Context: Klinefelter syndrome (KS; 47,XXY karyotype and variants) is characterized by tall stature and testicular failure, with marked variation in severity of the phenotype. Previous studies have proposed that genetic factors including mosaicism, parental origin of the supernumerary X-chromosome, skewed X inactivation, and androgen receptor (AR) polyglutamine repeat length may contribute to phenotypic variability in KS. Objective: The objective of this study was to investigate the roles of these genetic factors in the variability of the KS phenotype. Design: This was a cross-sectional study. Setting: The study was performed at a pediatric endocrinology referral clinic. Patients: Thirty-five KS boys and men, aged 0.1-39 yr, were studied. Interventions: There were no interventions. Main Outcome Measures: Auxological measurements, biological indices of testicular function, and clinical assessment of muscle tone were the main outcome measures. Genetic studies included karyotyping to detect mosaicism, genotyping of microsatellite markers to determine parental origin of the supernumerary X-chromosome, and genotyping and methylation studies to measure AR polyglutamine (AR CAGn) repeat length and X inactivation ratio. Results: The only genetic factor that significantly influenced the KS phenotype was the AR CAGn repeat length, which was inversely correlated with penile length, a biological indicator of early androgen action. Mosaicism, imprinting, and skewed X inactivation did not account for the variability of the KS phenotype. Conclusions: Normal genetic variation in the AR coding sequence may be clinically significant in the setting of early testicular failure and subnormal circulating testosterone levels, as occur in KS.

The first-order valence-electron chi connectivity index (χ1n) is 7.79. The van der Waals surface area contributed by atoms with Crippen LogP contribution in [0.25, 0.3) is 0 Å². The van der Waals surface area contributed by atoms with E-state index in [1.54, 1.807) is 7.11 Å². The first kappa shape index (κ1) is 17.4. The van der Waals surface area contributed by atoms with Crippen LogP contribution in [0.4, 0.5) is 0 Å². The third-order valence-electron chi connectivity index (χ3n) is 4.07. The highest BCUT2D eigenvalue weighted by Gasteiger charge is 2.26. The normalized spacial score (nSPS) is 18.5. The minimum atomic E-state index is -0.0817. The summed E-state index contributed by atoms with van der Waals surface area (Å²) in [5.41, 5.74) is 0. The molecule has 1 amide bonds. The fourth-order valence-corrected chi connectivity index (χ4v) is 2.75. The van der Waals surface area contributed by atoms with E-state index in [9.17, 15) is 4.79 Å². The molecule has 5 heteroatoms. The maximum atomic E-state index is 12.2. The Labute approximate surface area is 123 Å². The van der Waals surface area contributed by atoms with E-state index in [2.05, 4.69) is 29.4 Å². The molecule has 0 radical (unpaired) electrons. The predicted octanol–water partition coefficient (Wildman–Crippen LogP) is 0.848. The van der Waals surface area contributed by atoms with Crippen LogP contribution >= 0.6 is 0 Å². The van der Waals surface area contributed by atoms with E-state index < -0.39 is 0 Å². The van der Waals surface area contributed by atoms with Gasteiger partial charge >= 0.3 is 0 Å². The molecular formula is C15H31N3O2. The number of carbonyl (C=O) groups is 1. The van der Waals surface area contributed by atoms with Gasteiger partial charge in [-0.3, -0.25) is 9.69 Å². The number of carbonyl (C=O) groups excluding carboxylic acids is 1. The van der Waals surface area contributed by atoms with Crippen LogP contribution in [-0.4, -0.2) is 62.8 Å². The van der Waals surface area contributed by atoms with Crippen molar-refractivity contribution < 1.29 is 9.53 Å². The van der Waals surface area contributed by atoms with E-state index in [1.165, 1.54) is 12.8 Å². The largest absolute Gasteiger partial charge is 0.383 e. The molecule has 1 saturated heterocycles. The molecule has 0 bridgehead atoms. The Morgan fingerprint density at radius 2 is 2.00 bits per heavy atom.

ASJC Scopus subject areas
- Endocrinology, Diabetes and Metabolism
- Clinical Biochemistry
- Biochemistry, medical